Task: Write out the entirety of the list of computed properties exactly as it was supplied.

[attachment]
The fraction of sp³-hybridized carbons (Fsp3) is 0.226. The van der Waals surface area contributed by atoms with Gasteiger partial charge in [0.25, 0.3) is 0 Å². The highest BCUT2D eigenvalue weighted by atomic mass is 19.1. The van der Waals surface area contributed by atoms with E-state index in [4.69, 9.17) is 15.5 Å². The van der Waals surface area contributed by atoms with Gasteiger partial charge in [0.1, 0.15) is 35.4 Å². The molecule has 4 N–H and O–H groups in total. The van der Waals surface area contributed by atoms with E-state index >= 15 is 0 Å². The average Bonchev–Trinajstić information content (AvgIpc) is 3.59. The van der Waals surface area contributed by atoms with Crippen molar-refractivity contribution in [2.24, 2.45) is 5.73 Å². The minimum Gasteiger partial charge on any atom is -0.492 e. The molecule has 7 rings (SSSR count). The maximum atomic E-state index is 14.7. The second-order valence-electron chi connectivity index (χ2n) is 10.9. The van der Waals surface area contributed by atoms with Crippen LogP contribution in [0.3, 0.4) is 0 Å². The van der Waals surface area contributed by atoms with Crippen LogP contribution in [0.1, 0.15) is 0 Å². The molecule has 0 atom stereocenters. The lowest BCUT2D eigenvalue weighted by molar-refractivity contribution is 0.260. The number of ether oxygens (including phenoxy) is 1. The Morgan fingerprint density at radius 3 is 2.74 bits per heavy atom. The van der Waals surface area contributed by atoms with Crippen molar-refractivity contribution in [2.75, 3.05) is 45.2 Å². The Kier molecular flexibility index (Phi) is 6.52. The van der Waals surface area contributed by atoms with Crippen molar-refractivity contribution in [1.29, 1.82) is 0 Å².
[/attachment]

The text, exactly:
The fraction of sp³-hybridized carbons (Fsp3) is 0.226. The van der Waals surface area contributed by atoms with Gasteiger partial charge in [0.25, 0.3) is 0 Å². The highest BCUT2D eigenvalue weighted by atomic mass is 19.1. The van der Waals surface area contributed by atoms with E-state index in [4.69, 9.17) is 15.5 Å². The van der Waals surface area contributed by atoms with Gasteiger partial charge in [0.1, 0.15) is 35.4 Å². The molecule has 4 N–H and O–H groups in total. The van der Waals surface area contributed by atoms with E-state index >= 15 is 0 Å². The average Bonchev–Trinajstić information content (AvgIpc) is 3.59. The van der Waals surface area contributed by atoms with Crippen molar-refractivity contribution in [2.24, 2.45) is 5.73 Å². The minimum Gasteiger partial charge on any atom is -0.492 e. The molecule has 7 rings (SSSR count). The maximum atomic E-state index is 14.7. The second-order valence-electron chi connectivity index (χ2n) is 10.9. The van der Waals surface area contributed by atoms with Crippen LogP contribution in [0.3, 0.4) is 0 Å². The van der Waals surface area contributed by atoms with Crippen LogP contribution in [0.1, 0.15) is 0 Å². The molecule has 0 atom stereocenters. The lowest BCUT2D eigenvalue weighted by molar-refractivity contribution is 0.260. The number of ether oxygens (including phenoxy) is 1. The Morgan fingerprint density at radius 3 is 2.74 bits per heavy atom. The van der Waals surface area contributed by atoms with Crippen molar-refractivity contribution in [2.75, 3.05) is 45.2 Å². The Kier molecular flexibility index (Phi) is 6.52. The van der Waals surface area contributed by atoms with Crippen molar-refractivity contribution in [1.29, 1.82) is 0 Å².